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February 09, 2011
‘Severance or Overtime, But Not Both’

When a Mississippi soft drink worker was laid off, she signed a release of all employee claims in exchange for a severance package of $23,000. But then she sued, charging that she should not have been classified as exempt and wanted $19,000 in overtime and damages. The company cried ‘Foul. We gave you severance for your agreement not to sue.’

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What happened. “Mason” worked as an hourly route settlement clerk for PepsiAmericas for 5 years and was promoted to route settlement supervisor in 2004. She was laid off 2 years later. At termination, she signed an agreement not to file “any complaints, charges, lawsuits, or any other claims against the Company arising out of the employment relationship and/or termination of employment” and was given the severance package. But in 2007, she sued, seeking unpaid overtime under the Fair Labor Standards Act (FLSA), because, she said, the supervisory position was really nonexempt.

Pepsi asked the federal district court judge to allow it to “set off” the severance amount from any overtime for which a jury might find it liable, and the judge agreed. At the next stage, he also agreed that the severance given to Mason exceeded anything she might win for overtime, and the case was dismissed. Mason appealed to the 5th Circuit, which covers Louisiana, Mississippi, and Texas.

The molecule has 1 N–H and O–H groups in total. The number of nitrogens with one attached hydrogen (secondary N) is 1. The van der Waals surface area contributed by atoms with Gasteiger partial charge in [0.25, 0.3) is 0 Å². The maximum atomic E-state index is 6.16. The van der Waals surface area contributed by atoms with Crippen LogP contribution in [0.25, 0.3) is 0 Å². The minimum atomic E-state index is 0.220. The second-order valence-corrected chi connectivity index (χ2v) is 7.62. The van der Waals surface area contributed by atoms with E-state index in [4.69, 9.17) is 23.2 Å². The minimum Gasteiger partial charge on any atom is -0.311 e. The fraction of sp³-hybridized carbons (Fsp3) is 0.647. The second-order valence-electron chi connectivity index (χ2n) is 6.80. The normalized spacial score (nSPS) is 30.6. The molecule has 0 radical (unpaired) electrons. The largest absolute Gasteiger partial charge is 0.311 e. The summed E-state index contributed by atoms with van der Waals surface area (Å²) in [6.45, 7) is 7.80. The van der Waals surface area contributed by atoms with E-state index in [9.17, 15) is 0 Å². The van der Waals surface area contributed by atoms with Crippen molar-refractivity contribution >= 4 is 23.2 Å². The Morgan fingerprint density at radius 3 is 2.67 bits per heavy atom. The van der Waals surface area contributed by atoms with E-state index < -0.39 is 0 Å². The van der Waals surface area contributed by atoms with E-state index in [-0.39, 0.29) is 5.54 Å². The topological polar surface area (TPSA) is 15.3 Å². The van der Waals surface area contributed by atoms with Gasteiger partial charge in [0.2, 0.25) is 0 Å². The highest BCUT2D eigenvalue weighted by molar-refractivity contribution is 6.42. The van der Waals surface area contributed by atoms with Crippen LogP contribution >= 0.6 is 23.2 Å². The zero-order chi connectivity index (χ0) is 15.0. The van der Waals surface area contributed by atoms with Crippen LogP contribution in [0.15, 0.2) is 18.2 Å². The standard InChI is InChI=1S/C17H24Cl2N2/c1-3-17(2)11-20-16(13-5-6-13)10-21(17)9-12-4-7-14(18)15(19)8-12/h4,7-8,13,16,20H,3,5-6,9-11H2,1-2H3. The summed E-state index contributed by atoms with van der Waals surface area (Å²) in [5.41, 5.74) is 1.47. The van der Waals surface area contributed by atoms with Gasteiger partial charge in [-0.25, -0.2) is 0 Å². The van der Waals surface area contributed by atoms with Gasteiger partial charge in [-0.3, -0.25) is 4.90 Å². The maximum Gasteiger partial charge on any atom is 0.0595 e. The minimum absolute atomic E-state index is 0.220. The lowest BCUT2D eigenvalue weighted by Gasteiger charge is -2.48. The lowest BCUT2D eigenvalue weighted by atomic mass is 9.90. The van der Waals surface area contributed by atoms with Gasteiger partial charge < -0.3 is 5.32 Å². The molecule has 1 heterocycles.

What the court said. Before appellate judges, Pepsi argued that a decision they had made in an earlier case should apply to it. In that case, a Texas city had paid firefighters wages that fluctuated widely by pay period, sometimes overpaying and sometimes underpaying them. When the firefighters sued for unpaid overtime, the court allowed the city to offset the amounts of past overpayments against the overtime due. They deemed the overpayments as prepayments of overtime. But that situation didn’t resemble Mason’s case.

Instead, judges pointed to another earlier ruling in which they had written, “To clutter [FLSA] proceedings with the minutiae of other employer-employee relationships would be antithetical to the purpose of the Act.” And in this case, they wrote, “We continue to look with disfavor on set-offs unless the money being set-off can be considered wages that the employer prepaid to the employee.” So Mason’s case will be heard by a jury in district court. Martin v. PepsiAmericas, U.S. Court of Appeals for the 5th Circuit, No. 09-60896 (2010).

Point to remember: By April 2011, the Department of Labor plans to seek documentation from employers for all jobs classified as exempt. Here, judges may have suspected that Mason’s supervisory job should indeed have been seen as nonexempt.

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